"One way or another we will tear down the church!" chanted Muslim locals in Kafr El-Wasleen village near Cairo while demolishing the building and attacking Christian worshipers after Friday's prayers on 22 December.
The same hateful sentiments led Mohamed Shafik from Attifa village in Fayoum, south of the Nile Delta, to blow himself up inside the church of St Peter and St Paul (El-Botroseya) a year ago, killing over 20 people.
Shafik, who was 22 years old when he bombed the Cairo church, spent most of his life in his hometown without ever going to a theater or a cinema. He moved to the city of Fayoum -- the more urban part of the namesake governorate -- six years ago, when the last movie theater had already been converted into a textile market.
The young man had never thought there was more to life than narrow-mindedness. Like millions of people who grew up in similar rural areas, Shafik did not get the slightest chance to be enlightened.
No FM Radio Waves
During my last visit to Fayoum, my hometown, an old friend told me that his daughter believed some celebrity must be Christian and ill-mannered because she did not wear the veil and walks around the streets with her hair showing. Fayoum has become an incubator for hatred and fertile ground for terror. The next day, I took a walk to where the theater once stood, only to find women's Islamic black cloaks for sale instead.
A musician friend of mine told me if it was up to him, he would place amplifiers all over Egypt in order for people to listen to classical music, whether Beethoven and Mozart or Arab legends such as Sayed Darwish and Farid El-Atrash. He believes such classy music can create a civilized and cultured population.
He was staggered when I told him that not only did cinemas and theaters cease to exist, but also FM radio waves did not reach my lovely governorate. According to the dominant religious rhetoric in Fayoum, arts and culture are forbidden.
A Miniature Model of Egypt
Fayoum, which consists of six cities and 196 villages, is widely considered to be a miniature model of Egypt due to the striking resemblance on many levels.
The governorate relies on Bahr Yussef canal for potable water and irrigation feeds as much as Egypt depends on the Nile River. Fayoum, whose economy is based on agriculture as well as manufacturing and fishing industries, is also famous for its beautiful landscapes; from Lake Moeris to Wadi El Rayan -- one of Egypt's most famous nature reserves.
The social developments over the past few decades in Fayoum, where three million Egyptians live including Bedouins, are similar to many other places in Egypt. The city of Fayoum has been culturally affected by poor and uneducated people coming from rural areas in the governorate. According to official data, the governorate's illiteracy rate amounts for 30 percent. But extremists are not necessarily uneducated; the BA degree Shafik had in science did not keep him from becoming a suicide bomber.
Omar Abdel-Rahman and Fayoum
The former leader of al-Gamaa al-Islamiyya, the Islamist group that killed Egypt President Anwar El-Sadat in 1981, was an imam in one of Fayoum's villages in the 1960s, perhaps one of the reasons why the governorate has been a hotbed of extremism.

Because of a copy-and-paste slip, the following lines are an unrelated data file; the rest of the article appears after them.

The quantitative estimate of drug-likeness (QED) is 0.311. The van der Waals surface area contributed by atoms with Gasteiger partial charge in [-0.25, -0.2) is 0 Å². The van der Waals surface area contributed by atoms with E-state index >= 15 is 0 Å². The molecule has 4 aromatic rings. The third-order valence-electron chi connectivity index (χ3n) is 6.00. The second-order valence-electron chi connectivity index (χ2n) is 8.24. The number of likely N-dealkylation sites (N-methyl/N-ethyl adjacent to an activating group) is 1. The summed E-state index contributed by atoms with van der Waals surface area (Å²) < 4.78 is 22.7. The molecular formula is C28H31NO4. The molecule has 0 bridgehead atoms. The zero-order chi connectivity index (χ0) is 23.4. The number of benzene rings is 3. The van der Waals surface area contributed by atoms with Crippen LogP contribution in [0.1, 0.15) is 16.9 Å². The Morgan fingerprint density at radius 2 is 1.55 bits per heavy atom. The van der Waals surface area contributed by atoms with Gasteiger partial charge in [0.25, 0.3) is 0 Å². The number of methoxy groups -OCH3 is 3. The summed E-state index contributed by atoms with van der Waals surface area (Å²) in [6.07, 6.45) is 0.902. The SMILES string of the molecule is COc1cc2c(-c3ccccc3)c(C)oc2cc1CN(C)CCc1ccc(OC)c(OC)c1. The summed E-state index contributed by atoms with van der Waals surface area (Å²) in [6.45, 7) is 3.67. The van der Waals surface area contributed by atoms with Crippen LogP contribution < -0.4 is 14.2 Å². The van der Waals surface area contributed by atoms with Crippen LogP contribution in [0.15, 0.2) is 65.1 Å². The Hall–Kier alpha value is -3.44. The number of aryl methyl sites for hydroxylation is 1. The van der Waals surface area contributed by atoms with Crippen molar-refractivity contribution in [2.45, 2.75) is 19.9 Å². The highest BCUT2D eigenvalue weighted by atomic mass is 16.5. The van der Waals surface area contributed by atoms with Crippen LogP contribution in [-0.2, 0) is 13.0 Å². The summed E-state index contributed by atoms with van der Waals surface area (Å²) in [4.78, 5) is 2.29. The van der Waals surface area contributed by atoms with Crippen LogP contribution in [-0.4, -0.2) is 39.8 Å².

Blind Sheikh Omar Abdel-Rahman, who died last year, widely spread a radical Islamist ideology that paved the way for others to establish jihadist groups. Shawky El-Sheikh, who was one of his followers before both men fell out with each other, believed in the promotion of virtue and the prevention of vice. He founded groups that regularly committed robberies, deeming items stolen from "apostates" spoils of victory.
There are tribes in Fayoum that have Libyan origins, and thus a large number of Libyans were able to move to the governorate over the past years. The Islamic State (IS) and al-Qaeda militant groups have used the links between Fayoum and Libya to smuggle in terrorists and arms. IS has even established a camp in Jaghbub in the eastern Libyan desert, near the border with Egypt for this purpose.
Libyan jihadists following expelled Egyptian military officer Hesham El-Ashmawy, who is infamous for masterminding major terror attacks in Egypt, resorted to hideouts in Fayoum. Ashraf El-Gerably, an IS leading figure who was killed in 2015 after executing deadly terror attacks targeting policemen, also resided in Fayoum for a while.
In April 1990, the Egyptian army cracked down on jihadists in Fayoum's Kahk village, killing tens and arresting others who were later sentenced to jail. In prison, they met Islamists from Sinai after they were imprisoned for the 2004 Taba attack, a turning point for jihadist groups in the peninsula with both sides joining forces.
Neither firepower nor calls for public executions and military trials will be enough for the state to win the war against terrorism; a suicide bomber is, needless to say, unafraid to die.
Poverty and lack of education in Egypt over the past decades have largely caused extremism to be rampant. Millions have graduated from universities without an education, relegating Egypt to the bottom of the quality of learning scale. The education system did not encourage debate and critical thinking and the result is now apparent.
This is an ideological war that can only be won by spreading arts and culture as well as progressive ideas along improved security measures. The state has left Fayoum without arts, culture or even radio waves. How can it now face terrorism?